About a week after Malaria Sam caught malaria, I started to show the typical symptoms: fever, muscle aches, extreme fatigue, or as some put it, an overall feeling of shit. By the recommendation of my doctor roommate, I made the decision to march my sick ass to the nearest hospital for a malaria test. I’m not going to act like this was a remotely pleasant experience: with flu-like symptoms, I was directed to the payment desk, then to a doctor, then to the payment desk again, then to another doctor who drew blood and pricked me with no explanation, followed by a thirty minute waiting room visit where all I wanted to do was lie on the cold floor, followed by pushing my way through a crowd to get yet ANOTHER doctor to read me my results. Luckily, I was malaria-free, but that didn’t stop them from wanting to do a stool sample to see what else was wrong with me. This girl now marched her malaria-free ass right on out of the hospital, stool sample not complete, and PTFOed for two days straight. Needless to say, I started taking my pre-malaria medicine the next day.
Unfortunately this wasn’t the only sickness I’ve had while here. I had a mean cold for about two weeks, with a mighty cough keeping me up at night. My roommate, Zacharie, noticed my nonstop coughing, and suggested that he make me a ‘medicine’. I agreed immediately looking for anything that will cure me of this sleep depriving cough. Zacharie proceeded to go outside, pick some leaves from some unknown plant in the garden, boil up some water, muddle some leaves, and added some honey for my “muzungu comfort.” He then handed me a tablespoon of this green concoction. I take it down without a thought of what was to come. Two seconds later my throat is ON FIRE! Not like spice fire or even heat fire, but legit burning acid kind of fire. While Zacharie thought this was hilarious, I thought I was dying! Acid burning throat aside, mad props go out to Zacharie as my cough disappeared that day…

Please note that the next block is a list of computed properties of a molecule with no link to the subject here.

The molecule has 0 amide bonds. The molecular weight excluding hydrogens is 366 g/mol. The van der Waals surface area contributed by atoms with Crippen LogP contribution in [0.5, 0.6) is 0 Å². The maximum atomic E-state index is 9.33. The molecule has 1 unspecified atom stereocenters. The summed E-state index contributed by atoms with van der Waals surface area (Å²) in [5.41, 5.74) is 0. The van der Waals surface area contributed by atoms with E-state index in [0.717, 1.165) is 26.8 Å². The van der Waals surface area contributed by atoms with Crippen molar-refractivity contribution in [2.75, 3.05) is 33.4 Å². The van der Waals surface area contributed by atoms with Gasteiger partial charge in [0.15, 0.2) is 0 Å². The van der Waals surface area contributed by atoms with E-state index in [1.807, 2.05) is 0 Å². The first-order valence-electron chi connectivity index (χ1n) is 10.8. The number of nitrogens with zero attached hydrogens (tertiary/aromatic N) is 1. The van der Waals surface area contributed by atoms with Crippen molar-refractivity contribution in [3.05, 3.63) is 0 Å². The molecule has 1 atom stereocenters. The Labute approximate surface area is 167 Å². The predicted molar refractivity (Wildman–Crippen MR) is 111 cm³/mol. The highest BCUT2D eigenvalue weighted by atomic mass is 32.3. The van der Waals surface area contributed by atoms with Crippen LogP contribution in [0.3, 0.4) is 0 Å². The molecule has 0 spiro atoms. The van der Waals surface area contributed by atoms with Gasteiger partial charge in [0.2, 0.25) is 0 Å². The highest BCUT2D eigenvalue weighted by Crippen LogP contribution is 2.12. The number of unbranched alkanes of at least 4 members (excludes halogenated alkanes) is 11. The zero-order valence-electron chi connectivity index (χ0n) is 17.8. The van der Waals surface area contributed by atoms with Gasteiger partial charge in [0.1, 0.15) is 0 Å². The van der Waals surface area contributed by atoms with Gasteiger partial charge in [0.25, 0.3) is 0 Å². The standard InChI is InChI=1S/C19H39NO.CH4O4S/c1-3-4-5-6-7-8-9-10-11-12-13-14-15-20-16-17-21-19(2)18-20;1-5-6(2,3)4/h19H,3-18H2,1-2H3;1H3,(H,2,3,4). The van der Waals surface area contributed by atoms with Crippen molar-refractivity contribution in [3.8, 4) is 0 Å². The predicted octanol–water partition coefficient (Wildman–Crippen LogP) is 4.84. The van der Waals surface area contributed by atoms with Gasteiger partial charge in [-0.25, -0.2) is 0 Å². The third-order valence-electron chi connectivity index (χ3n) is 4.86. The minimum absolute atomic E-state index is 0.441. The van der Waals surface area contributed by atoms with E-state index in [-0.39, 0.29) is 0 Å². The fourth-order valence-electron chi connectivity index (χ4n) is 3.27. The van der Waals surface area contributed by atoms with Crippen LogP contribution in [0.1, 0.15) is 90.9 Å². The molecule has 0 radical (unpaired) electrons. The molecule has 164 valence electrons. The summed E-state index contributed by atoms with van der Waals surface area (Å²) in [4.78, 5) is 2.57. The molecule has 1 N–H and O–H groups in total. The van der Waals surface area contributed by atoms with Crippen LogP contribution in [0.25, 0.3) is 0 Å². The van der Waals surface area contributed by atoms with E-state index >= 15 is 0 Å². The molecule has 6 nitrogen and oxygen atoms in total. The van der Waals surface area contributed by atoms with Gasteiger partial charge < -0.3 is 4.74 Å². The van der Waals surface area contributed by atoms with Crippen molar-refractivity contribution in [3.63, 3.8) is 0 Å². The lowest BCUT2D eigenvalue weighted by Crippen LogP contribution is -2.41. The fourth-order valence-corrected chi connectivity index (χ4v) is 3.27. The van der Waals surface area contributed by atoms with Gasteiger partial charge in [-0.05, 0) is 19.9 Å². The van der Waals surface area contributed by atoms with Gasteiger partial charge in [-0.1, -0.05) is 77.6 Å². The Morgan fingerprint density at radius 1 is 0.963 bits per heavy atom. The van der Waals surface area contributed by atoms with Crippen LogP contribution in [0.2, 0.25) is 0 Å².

One last story to end the blog with a bang! On November 7th, it was one of my roommates, Liz’s, birthday. Her boyfriend, Zacharie, also a roommate of mine initiated a plan to do a surprise party for her the following Saturday. I was in charge of decorations, Ethan and Cara in charge of cooking, and Zacharie was in charge of the cake and various other party essentials. I got pretty excited about my role as surprise party decorator, and made my way to T2000, a massive Chinese supermarket similar to Walmart, but much MUCH shittier. Turns out Rwandans don’t really celebrate birthdays much, so my decorations consisted almost entirely of Christmas tinsel.
At the beginning of the party, Zacharie arrived with the cake. Excited to take a look at it, Lucy, an energetic ten year old, and I couldn’t wait to open up the box and be the first ones to see the baked masterpiece. We took the cake over to the table full of food, and opened up the box. Was there a beautiful cake in the box? Yes. But turns out Lucy and I were not the first to see the cake, as about twenty cockroaches beat us to it. In seconds, the cockroaches scattered out of the box all across the table of food. Then began a stomping frenzy killing all of the cockroaches in sight. After all cockroaches were out of sight, I was sure that we were going to have to throw away the cake. Nope… according to the Rwandans at the party, this was a common occurrence and the cake was good to go! I watched cringing as people took slice by slice of cake and ate it. Then in common “when in Rwanda Sam” form, I thought to myself “f*ck it”, and ate a slice of cake.
Till next time, folks!
Extending the Honeymoon Solo for Now,